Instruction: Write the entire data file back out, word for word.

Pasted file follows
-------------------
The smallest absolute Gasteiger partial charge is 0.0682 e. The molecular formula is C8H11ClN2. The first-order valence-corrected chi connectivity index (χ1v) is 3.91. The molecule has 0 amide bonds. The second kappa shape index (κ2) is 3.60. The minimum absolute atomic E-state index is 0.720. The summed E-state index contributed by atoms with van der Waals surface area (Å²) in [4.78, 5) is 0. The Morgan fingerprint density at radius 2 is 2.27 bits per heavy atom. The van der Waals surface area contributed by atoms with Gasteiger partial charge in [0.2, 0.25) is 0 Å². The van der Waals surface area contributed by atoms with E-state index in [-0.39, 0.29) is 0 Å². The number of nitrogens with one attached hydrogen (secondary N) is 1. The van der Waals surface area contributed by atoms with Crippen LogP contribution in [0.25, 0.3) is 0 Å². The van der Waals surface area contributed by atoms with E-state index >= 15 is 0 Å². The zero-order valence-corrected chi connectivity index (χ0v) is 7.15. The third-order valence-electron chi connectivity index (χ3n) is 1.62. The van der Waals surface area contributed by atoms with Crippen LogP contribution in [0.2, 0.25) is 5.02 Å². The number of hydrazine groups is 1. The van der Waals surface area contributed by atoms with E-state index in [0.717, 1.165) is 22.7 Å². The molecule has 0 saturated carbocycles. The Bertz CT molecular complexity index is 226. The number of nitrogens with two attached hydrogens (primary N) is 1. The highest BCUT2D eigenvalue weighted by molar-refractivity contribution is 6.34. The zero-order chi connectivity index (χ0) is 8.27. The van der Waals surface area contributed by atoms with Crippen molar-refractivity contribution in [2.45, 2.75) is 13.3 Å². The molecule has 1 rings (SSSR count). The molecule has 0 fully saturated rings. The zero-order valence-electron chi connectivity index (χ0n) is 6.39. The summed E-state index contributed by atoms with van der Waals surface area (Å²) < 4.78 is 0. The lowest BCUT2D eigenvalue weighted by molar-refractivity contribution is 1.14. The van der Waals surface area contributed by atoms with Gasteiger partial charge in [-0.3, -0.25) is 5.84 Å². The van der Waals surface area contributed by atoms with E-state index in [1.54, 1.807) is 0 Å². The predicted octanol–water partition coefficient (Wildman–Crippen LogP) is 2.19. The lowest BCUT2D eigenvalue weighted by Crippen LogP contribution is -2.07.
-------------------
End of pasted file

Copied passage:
The smallest absolute Gasteiger partial charge is 0.0682 e. The molecular formula is C8H11ClN2. The first-order valence-corrected chi connectivity index (χ1v) is 3.91. The molecule has 0 amide bonds. The second kappa shape index (κ2) is 3.60. The minimum absolute atomic E-state index is 0.720. The summed E-state index contributed by atoms with van der Waals surface area (Å²) in [4.78, 5) is 0. The Morgan fingerprint density at radius 2 is 2.27 bits per heavy atom. The van der Waals surface area contributed by atoms with Gasteiger partial charge in [0.2, 0.25) is 0 Å². The van der Waals surface area contributed by atoms with E-state index in [-0.39, 0.29) is 0 Å². The number of nitrogens with one attached hydrogen (secondary N) is 1. The van der Waals surface area contributed by atoms with Crippen LogP contribution in [0.25, 0.3) is 0 Å². The van der Waals surface area contributed by atoms with E-state index >= 15 is 0 Å². The zero-order valence-corrected chi connectivity index (χ0v) is 7.15. The third-order valence-electron chi connectivity index (χ3n) is 1.62. The van der Waals surface area contributed by atoms with Crippen LogP contribution in [0.2, 0.25) is 5.02 Å². The number of hydrazine groups is 1. The van der Waals surface area contributed by atoms with E-state index in [0.717, 1.165) is 22.7 Å². The molecule has 0 saturated carbocycles. The Bertz CT molecular complexity index is 226. The number of nitrogens with two attached hydrogens (primary N) is 1. The highest BCUT2D eigenvalue weighted by molar-refractivity contribution is 6.34. The zero-order chi connectivity index (χ0) is 8.27. The van der Waals surface area contributed by atoms with Crippen molar-refractivity contribution in [2.45, 2.75) is 13.3 Å². The molecule has 1 rings (SSSR count). The molecule has 0 fully saturated rings. The zero-order valence-electron chi connectivity index (χ0n) is 6.39. The summed E-state index contributed by atoms with van der Waals surface area (Å²) < 4.78 is 0. The lowest BCUT2D eigenvalue weighted by molar-refractivity contribution is 1.14. The van der Waals surface area contributed by atoms with Gasteiger partial charge in [-0.3, -0.25) is 5.84 Å². The van der Waals surface area contributed by atoms with E-state index in [1.54, 1.807) is 0 Å². The predicted octanol–water partition coefficient (Wildman–Crippen LogP) is 2.19. The lowest BCUT2D eigenvalue weighted by Crippen LogP contribution is -2.07.